Their smiles said everything. They'd just been with Pope Francis for a historic moment: an exclusive audience at the Vatican.
That was before and this is after. They came from various European countries, the Americas, and Asia. The group was commemorating the 50th anniversary of Pope Paul VI's visit to a nomad camp in the Italian city of Pomezia.
There were more than 5,000 in the hall, representing all different ages and places. Families came to the Vatican with their dreams and great devotion.
"It was very intimate.”
"The truth is that it has been an experience that we will never forget. He has done a lot for us.”
"It was lovely. It was very peaceful. It was lovely. A nice experience.”
"The message of Jesus is for the most humble, for those most in need. And the Gypsy people have been a very marginalized people, victims of many negative stereotypes.”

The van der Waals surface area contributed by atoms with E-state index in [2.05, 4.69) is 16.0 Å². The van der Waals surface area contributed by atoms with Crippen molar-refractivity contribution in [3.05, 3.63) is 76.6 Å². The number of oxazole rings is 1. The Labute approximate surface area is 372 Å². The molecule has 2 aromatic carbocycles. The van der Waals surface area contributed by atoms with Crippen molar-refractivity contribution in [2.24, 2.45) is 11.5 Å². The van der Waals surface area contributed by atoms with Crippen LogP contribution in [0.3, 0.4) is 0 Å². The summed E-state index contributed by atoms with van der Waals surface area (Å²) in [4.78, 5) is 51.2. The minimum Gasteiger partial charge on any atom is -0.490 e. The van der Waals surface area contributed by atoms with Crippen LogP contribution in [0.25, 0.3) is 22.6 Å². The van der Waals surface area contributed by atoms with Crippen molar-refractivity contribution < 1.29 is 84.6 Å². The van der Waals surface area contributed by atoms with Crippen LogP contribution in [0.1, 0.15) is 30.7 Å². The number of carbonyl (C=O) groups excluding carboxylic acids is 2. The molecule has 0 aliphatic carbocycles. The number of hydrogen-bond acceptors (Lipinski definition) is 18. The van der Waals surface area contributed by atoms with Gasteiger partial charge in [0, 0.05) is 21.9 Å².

They were deeply affected by the Pope's words. They consider him a mediator between people.
"The meeting was spectacular. This ethnic group, which is so large and in so many countries, needed it. We are also children of God and believe that the Pope is going to do good work through Christ for the Gypsies and other people.”
"He is a blessed person because he thinks of others with all his being. And he also thought of us.”
"We've seen a very good man of God who treats everyone equal and he has no problem with where we come from or our background. Everyone is the same on the eyes of God.”
"I am satisfied and proud of our Pope.”
It is not the first time this group has visited the Pope at the Vatican. In June 2011, more than 2,000 came to see Pope Benedict XVI. It was another meeting that showed the special connection between the Popes and the Gypsy people.